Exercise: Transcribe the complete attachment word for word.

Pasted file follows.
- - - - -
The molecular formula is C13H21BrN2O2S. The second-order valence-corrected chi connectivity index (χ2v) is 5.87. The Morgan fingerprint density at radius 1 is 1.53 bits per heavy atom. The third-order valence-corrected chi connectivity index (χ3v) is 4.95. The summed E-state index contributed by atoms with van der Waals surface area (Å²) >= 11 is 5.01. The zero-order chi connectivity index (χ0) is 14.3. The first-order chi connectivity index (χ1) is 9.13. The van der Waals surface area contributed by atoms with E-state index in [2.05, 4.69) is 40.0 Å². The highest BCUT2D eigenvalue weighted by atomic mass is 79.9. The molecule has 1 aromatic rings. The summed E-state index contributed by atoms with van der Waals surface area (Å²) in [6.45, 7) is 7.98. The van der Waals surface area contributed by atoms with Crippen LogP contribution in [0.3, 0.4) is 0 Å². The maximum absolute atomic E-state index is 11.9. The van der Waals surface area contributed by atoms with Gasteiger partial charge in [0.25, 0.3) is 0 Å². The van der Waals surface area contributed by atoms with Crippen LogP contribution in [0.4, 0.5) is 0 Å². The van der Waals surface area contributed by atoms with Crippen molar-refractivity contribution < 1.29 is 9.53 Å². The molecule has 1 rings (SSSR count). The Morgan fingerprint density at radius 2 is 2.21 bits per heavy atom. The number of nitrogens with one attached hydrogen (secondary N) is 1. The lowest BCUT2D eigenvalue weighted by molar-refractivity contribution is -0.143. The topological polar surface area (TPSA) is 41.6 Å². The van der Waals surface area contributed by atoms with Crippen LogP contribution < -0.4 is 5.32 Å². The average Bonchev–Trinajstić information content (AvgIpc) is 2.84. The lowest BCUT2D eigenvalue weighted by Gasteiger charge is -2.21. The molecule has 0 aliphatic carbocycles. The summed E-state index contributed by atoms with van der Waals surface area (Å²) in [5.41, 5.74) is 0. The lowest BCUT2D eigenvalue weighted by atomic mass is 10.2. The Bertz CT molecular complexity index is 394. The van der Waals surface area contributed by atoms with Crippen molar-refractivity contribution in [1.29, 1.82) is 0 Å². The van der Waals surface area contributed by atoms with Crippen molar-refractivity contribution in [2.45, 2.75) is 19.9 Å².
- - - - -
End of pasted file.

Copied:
The molecular formula is C13H21BrN2O2S. The second-order valence-corrected chi connectivity index (χ2v) is 5.87. The Morgan fingerprint density at radius 1 is 1.53 bits per heavy atom. The third-order valence-corrected chi connectivity index (χ3v) is 4.95. The summed E-state index contributed by atoms with van der Waals surface area (Å²) >= 11 is 5.01. The zero-order chi connectivity index (χ0) is 14.3. The first-order chi connectivity index (χ1) is 9.13. The van der Waals surface area contributed by atoms with E-state index in [2.05, 4.69) is 40.0 Å². The highest BCUT2D eigenvalue weighted by atomic mass is 79.9. The molecule has 1 aromatic rings. The summed E-state index contributed by atoms with van der Waals surface area (Å²) in [6.45, 7) is 7.98. The van der Waals surface area contributed by atoms with Crippen LogP contribution in [0.3, 0.4) is 0 Å². The maximum absolute atomic E-state index is 11.9. The van der Waals surface area contributed by atoms with Gasteiger partial charge in [0.25, 0.3) is 0 Å². The van der Waals surface area contributed by atoms with Crippen LogP contribution in [0.4, 0.5) is 0 Å². The van der Waals surface area contributed by atoms with Crippen molar-refractivity contribution < 1.29 is 9.53 Å². The molecule has 1 rings (SSSR count). The Morgan fingerprint density at radius 2 is 2.21 bits per heavy atom. The number of nitrogens with one attached hydrogen (secondary N) is 1. The lowest BCUT2D eigenvalue weighted by molar-refractivity contribution is -0.143. The topological polar surface area (TPSA) is 41.6 Å². The van der Waals surface area contributed by atoms with Crippen LogP contribution < -0.4 is 5.32 Å². The average Bonchev–Trinajstić information content (AvgIpc) is 2.84. The lowest BCUT2D eigenvalue weighted by Gasteiger charge is -2.21. The molecule has 0 aliphatic carbocycles. The summed E-state index contributed by atoms with van der Waals surface area (Å²) in [5.41, 5.74) is 0. The lowest BCUT2D eigenvalue weighted by atomic mass is 10.2. The Bertz CT molecular complexity index is 394. The van der Waals surface area contributed by atoms with Crippen molar-refractivity contribution in [1.29, 1.82) is 0 Å². The van der Waals surface area contributed by atoms with Crippen molar-refractivity contribution in [2.45, 2.75) is 19.9 Å².